Due to lack of strong research or survey data, descriptions of the benefits of ESOPs have been largely based on case-by-case results or anecdotes. Part of the challenge is that management studies most often focus on publicly traded firms, while many ESOP organizations are privately held. Another is that private organizations are not required to disclose the same kinds of financial or performance information as do publicly traded companies.
The research base, however, is growing. This may be due to the increasing number of American employees with ownership rights, or an interest in the intriguing ESOP dynamic of workers sharing in the wealth they themselves help to create.
ESOP definition and history
An ESOP operates through a trust that is funded by the company’s tax-deductible contributions to purchase company stock. The contributions are distributed to employees based on plan-specific criteria, making employees owners of stock in the company for which they work. ESOPs are unique employee benefits because they are required to invest primarily in the securities of the sponsoring employer, and can be very effective vehicles for transitioning company ownership from key shareholders, for raising capital, and for creating organizations that enjoy the benefits of an ownership culture.
Attorney and investment banker Louis Kelso’s vision in conceiving the employee stock ownership plan in the 1950s was a stronger capitalist system resulting from all workers benefiting from company ownership. This concept captured the attention of legislators in the early 1970s; they argued that the benefits of facilitating broad-based ownership included reducing disparities in wealth, easing workplace tensions and increasing corporate performance.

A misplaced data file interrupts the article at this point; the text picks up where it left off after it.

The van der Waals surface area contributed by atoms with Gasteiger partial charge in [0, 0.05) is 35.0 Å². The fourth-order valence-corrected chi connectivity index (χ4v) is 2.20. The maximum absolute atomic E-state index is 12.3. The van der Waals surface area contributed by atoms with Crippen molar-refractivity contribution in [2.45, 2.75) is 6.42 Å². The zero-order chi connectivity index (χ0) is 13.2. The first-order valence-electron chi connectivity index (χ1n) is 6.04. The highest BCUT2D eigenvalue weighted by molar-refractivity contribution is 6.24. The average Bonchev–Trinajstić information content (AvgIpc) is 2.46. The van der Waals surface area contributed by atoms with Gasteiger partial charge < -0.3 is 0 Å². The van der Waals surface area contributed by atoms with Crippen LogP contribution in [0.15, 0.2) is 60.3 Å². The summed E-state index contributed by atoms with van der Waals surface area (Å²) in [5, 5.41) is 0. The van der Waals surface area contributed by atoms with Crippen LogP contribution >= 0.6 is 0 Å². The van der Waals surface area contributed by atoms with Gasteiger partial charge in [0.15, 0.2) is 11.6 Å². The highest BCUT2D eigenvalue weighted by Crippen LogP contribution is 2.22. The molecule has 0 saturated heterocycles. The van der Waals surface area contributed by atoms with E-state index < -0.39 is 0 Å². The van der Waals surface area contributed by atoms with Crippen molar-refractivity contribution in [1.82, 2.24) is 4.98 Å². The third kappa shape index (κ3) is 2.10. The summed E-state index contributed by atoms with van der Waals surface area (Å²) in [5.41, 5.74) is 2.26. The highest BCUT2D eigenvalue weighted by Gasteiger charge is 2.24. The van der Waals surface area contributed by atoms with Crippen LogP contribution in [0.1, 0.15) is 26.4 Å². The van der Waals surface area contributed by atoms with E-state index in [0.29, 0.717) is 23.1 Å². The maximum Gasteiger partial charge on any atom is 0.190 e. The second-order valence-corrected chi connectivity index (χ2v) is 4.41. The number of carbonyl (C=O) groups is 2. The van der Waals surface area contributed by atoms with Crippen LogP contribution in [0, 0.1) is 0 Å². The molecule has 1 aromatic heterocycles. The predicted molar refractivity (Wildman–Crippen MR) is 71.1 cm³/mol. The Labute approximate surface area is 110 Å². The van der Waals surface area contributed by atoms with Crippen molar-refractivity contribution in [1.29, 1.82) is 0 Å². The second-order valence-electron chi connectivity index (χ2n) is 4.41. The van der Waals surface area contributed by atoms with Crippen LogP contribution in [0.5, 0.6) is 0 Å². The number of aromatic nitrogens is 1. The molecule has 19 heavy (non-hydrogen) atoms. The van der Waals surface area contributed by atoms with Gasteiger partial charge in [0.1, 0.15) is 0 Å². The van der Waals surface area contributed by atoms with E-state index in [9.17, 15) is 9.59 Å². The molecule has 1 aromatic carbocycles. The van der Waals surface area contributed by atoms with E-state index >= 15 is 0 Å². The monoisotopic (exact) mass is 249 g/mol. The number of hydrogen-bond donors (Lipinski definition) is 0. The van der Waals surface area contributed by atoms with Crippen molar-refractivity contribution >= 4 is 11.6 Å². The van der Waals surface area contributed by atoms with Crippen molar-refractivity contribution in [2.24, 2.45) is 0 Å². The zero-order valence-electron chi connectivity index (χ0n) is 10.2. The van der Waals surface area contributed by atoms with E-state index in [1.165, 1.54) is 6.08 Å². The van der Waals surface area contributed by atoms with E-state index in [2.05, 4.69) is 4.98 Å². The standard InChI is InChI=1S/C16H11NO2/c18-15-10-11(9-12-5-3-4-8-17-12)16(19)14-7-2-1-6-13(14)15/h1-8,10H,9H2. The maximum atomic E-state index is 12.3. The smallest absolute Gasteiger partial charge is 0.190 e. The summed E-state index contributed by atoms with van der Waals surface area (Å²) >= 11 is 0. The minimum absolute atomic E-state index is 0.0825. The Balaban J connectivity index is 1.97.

The number of ESOPs has ebbed and flowed, according to Form 5500 reporting. There were approximately 9,200 plans in 1993, declining to 7,700 in 2000 and climbing again to 9,700 in 2006. The dire fates of some public ESOP firms, which had to deal with legislative changes in the 1980s and the more recent front-page disasters of Enron and WorldCom, are rare. The most common reason for ESOP termination is that the stock transfer transaction was completed.
Thriving or surviving?
The developing research suggests that employee-owned firms are profitable, productive and display better shareholder value. As these firms are thriving, and not just surviving, it is interesting to compare their growth and performance with that of traditional organizations.
Joseph Blasi and Douglas Kruse of Rutgers University began a groundbreaking study in 1988. These trailblazing researchers tracked privately held companies of the same size and industry until 1999. Of the 1,176 private ESOP organizations in the study group in 1988, almost 70 percent survived, as compared with approximately 55 percent of non-ESOP firms of the same size and in the same industries.
In 2000, these researchers studied all ESOP plans set up between 1988 and 1994 for which data was available. They reviewed sales, employment and sales per employee, and found that ESOP companies grew 2.3 percent to 2.4 percent faster than expected. They reported in 2003 that although a statistically valid link could not be established between the employee ownership and enhanced business results, employee ownership tends to match or exceed, on average, the performance of similar firms, perhaps by as much as 5 percent.
Survey results from 2006 corroborate the positive outcomes of ownership. According to the 15th Annual ESOP Economic Performance Survey, which reported the responses of 426 members of the ESOP Association: